Advanced Programming in the UNIX(R) Environment by W. Richard Stevens

By W. Richard Stevens

For greater than two decades, severe C programmers have depended on one publication for functional, in-depth wisdom of the programming interfaces that force the UNIX and Linux kernels: W. Richard Stevens’ complex Programming within the UNIX® setting . Now, once more, Rich’s colleague Steve Rago has completely up-to-date this vintage paintings. the hot 3rd version helps today’s prime structures, displays new technical advances and most sensible practices, and aligns with model four of the only UNIX Specification.

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It matches a string of letters, [a-z]+, optionally followed by an apostrophe and either s or t, to match words such as owner’s and can’t. Each matched word Symbol Tables and a Concordance Generator | 33 is passed to addref(), described in a moment, along with the current filename and line number. The final pattern is a catchall to match whatever the previous patterns didn’t. Note that this scanner is extremely ambiguous, but flex’s rules for resolving ambiguity make it do what we want. It prefers longer matches to shorter ones, so the word toad will be matched by the main word pattern, not to.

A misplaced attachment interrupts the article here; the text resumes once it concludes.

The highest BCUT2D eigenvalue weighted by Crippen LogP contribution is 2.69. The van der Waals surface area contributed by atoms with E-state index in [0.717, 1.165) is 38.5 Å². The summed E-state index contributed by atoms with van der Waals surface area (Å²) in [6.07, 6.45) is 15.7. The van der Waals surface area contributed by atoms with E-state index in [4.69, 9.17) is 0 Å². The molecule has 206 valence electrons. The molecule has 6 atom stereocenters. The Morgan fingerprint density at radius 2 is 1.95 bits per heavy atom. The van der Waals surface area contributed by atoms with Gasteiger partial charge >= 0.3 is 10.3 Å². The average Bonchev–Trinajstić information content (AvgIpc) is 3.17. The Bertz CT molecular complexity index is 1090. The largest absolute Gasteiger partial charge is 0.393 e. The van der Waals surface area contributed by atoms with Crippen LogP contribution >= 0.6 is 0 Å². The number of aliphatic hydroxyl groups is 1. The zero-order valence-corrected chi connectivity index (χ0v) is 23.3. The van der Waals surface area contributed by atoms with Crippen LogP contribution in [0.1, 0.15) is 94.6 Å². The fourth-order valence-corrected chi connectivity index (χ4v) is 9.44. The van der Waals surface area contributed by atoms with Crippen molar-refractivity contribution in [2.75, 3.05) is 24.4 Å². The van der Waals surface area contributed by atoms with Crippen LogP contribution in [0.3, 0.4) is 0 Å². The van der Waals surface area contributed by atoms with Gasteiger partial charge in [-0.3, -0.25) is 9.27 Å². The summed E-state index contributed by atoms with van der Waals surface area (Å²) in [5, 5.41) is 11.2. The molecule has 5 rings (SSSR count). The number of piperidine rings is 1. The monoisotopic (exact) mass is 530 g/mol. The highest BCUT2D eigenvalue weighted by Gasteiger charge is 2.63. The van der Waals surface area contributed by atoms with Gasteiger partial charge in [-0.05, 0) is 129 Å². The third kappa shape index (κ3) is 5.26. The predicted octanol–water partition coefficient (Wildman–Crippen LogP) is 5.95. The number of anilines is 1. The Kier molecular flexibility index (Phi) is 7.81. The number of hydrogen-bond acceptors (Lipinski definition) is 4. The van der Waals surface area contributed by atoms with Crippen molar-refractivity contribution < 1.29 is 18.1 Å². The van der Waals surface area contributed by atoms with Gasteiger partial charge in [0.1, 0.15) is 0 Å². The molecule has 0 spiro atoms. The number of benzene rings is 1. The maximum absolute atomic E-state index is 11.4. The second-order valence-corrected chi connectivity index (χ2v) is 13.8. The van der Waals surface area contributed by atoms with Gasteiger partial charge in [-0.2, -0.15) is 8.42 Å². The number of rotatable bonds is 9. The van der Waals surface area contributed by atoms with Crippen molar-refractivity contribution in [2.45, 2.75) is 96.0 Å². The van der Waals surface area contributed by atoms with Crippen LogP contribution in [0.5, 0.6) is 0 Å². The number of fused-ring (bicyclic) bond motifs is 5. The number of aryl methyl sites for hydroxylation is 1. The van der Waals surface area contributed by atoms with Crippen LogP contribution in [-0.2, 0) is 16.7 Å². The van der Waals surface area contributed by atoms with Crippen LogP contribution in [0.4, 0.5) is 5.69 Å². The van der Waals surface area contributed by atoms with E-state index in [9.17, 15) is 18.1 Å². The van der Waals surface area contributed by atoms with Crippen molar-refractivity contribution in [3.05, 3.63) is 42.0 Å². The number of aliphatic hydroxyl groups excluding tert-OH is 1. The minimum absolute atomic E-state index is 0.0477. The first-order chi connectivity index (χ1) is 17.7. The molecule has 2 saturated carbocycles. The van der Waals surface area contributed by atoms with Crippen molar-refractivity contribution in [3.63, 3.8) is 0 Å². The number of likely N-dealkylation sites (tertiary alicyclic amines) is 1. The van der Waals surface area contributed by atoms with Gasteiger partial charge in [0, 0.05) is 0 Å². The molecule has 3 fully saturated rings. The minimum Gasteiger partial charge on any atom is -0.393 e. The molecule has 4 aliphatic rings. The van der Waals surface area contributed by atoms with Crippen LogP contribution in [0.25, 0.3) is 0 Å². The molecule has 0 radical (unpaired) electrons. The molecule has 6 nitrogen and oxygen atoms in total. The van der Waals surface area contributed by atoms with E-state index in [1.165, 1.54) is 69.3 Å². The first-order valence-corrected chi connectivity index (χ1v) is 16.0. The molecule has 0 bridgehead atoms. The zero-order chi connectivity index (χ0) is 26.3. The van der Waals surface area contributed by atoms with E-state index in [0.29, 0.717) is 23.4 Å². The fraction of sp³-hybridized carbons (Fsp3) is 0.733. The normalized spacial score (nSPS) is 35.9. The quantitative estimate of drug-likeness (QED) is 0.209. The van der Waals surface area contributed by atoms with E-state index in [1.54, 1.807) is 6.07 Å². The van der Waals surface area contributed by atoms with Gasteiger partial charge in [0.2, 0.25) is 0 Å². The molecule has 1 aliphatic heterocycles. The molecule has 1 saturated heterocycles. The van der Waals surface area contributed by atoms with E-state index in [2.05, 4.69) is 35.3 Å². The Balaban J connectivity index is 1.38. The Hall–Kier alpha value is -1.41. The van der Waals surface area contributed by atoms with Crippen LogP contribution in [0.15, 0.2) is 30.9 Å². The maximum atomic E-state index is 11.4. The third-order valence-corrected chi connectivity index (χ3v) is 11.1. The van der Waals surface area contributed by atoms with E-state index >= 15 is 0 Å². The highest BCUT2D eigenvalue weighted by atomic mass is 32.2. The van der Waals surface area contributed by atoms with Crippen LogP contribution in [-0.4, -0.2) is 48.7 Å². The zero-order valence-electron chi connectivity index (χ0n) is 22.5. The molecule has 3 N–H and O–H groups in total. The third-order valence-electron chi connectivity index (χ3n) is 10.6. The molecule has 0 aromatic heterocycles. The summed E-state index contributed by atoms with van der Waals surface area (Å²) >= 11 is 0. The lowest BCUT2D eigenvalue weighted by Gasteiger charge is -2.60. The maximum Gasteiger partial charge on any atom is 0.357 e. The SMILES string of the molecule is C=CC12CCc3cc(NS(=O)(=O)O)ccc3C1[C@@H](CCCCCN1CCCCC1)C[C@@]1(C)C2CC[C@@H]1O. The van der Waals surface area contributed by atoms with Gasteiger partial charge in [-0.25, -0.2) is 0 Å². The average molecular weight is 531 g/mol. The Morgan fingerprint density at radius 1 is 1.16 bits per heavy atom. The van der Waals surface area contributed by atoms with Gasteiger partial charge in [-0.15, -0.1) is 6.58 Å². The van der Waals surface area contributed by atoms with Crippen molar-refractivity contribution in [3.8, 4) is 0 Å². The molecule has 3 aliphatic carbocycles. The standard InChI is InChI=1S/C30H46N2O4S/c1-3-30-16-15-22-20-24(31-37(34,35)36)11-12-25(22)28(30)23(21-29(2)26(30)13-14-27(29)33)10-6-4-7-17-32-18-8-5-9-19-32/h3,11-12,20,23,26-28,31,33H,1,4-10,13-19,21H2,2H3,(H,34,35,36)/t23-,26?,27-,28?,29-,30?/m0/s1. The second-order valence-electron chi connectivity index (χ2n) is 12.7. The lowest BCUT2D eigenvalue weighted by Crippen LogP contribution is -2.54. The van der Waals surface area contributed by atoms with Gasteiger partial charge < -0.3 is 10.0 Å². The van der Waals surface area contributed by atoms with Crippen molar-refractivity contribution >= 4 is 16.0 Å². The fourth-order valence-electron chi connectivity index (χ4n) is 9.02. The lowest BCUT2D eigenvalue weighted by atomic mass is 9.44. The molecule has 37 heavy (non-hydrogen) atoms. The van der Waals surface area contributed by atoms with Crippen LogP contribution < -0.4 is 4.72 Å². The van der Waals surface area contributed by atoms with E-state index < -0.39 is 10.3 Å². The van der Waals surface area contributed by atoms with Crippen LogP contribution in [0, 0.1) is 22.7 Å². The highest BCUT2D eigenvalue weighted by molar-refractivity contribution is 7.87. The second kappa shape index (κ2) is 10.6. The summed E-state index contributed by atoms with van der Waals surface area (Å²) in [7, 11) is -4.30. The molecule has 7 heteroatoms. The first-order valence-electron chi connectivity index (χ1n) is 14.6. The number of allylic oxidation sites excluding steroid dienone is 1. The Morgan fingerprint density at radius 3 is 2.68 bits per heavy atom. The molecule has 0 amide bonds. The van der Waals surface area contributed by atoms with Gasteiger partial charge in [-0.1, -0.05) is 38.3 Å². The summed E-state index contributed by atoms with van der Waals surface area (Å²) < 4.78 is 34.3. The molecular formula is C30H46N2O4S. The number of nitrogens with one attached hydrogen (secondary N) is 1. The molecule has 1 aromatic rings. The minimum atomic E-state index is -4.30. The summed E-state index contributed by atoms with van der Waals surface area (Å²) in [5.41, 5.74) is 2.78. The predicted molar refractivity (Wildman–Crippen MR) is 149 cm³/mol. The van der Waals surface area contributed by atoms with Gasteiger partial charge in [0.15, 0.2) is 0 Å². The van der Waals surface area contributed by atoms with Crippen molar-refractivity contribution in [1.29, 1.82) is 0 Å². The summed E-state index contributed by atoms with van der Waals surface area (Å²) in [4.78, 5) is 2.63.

The action in the second rule prints the value of the exp in $2. The rest of the rules implement the calculator. The rules with operators such as exp ADD factor and ABS term do the appropriate arithmetic on the symbol values. The rules with a single symbol on the right side are syntactic glue to put the grammar together; for example, an exp is a factor. In the absence of an explicit action on a rule, the parser assigns $1 to $$. This is a hack, albeit a very useful one, since most of the time it does the right thing.

The third rule matches everything in between. Although the complexity of patterns doesn’t affect the speed of a flex scanner, it is definitely faster to match one big pattern than several little ones. |\n, but the ([^*]|\n)+ can match a long string of text at once. Note that it has to exclude * so that the second rule can match */. The <> rule catches and reports unterminated comments. Next is a bonus rule that matches C++-style comments, a common extension to C compilers. Patterns for C Comments Although it’s possible to match C comments with a single flex pattern, it’s generally not a great idea to do so.

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